Homeowners call contractors all the time to find out the job they want done isn’t going to get done. Take a small specialized job out in the yard or gardens. Maybe it’s a job stuffed into the side area of a garage and fence. It’s a mess, there’s a property line, some water problems and no room to turn around. You could get two grown adults with shovels, drills, a few tools and some buckets but they’d be stuck trying to get by each other. Forget where a wheelbarrow is going. The contractor says the job is too small, or maybe writes a bid high hoping to not get the job. It’s hard. Homeowners feel a little ignored in these cases.
For some handy workers and one person business’s it’s perfect. Some individual service workers have just enough mule in them to dig, move, shovel, scrape, bucket and haul twenty or so gallons of materials out of a tight spot and to a truck. Then crawl back into the space with some materials, a couple too many tools they don’t need and run back and forth for the rest. Some of these workers have just enough tools and skills to handle these jobs. There probably won’t be a bid written and the worker is most likely time and materials. This is hard for some homeowners to grasp, it requires trust.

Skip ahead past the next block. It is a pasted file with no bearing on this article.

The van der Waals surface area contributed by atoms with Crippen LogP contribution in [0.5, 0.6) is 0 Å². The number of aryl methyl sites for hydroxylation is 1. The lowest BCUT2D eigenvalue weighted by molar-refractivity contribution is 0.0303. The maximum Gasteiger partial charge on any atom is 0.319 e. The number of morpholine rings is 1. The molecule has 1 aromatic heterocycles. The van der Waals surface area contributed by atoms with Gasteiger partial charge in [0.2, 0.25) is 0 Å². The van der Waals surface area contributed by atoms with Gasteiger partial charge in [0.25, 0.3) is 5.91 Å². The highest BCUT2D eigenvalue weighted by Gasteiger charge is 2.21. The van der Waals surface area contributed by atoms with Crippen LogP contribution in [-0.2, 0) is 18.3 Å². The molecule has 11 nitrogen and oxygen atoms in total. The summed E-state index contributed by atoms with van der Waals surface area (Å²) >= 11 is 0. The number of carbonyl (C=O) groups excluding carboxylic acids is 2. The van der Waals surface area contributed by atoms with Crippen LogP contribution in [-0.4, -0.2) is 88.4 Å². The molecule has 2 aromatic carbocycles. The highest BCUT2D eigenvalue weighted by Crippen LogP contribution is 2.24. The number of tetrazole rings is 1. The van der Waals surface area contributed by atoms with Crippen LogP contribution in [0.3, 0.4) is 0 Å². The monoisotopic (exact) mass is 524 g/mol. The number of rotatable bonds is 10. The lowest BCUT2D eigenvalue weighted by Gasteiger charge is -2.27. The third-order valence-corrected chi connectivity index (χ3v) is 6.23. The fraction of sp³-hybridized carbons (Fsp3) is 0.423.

Pound for pound the job may seem a little expensive. But hauling in a load of tools, driving around for a tiny bit of carefully selected materials and staying focused on a small task take guts. It takes the ability to do enough of these a week to make a living. It takes courage to charge a price that keeps one in business. It requires humility and self confidence knowing these are the jobs a lot of others ignore. When these small jobs are taken seriously and performed with pride just like the big ones, homeowners feel good. Like someone cared enough to get that little thing done that’s been driving them nuts. They see the value. They hire the worker for another job, maybe a bigger one.
And so it goes. scratching out negotiations, sometimes with no more than a conversation and handshake. A relationship and fit between homeowner and worker that takes trial and risk to see if it’s going to work. And when it does, it gets to the point service workers feel as cared for as the ones they serve. It’s a lucky day on those days.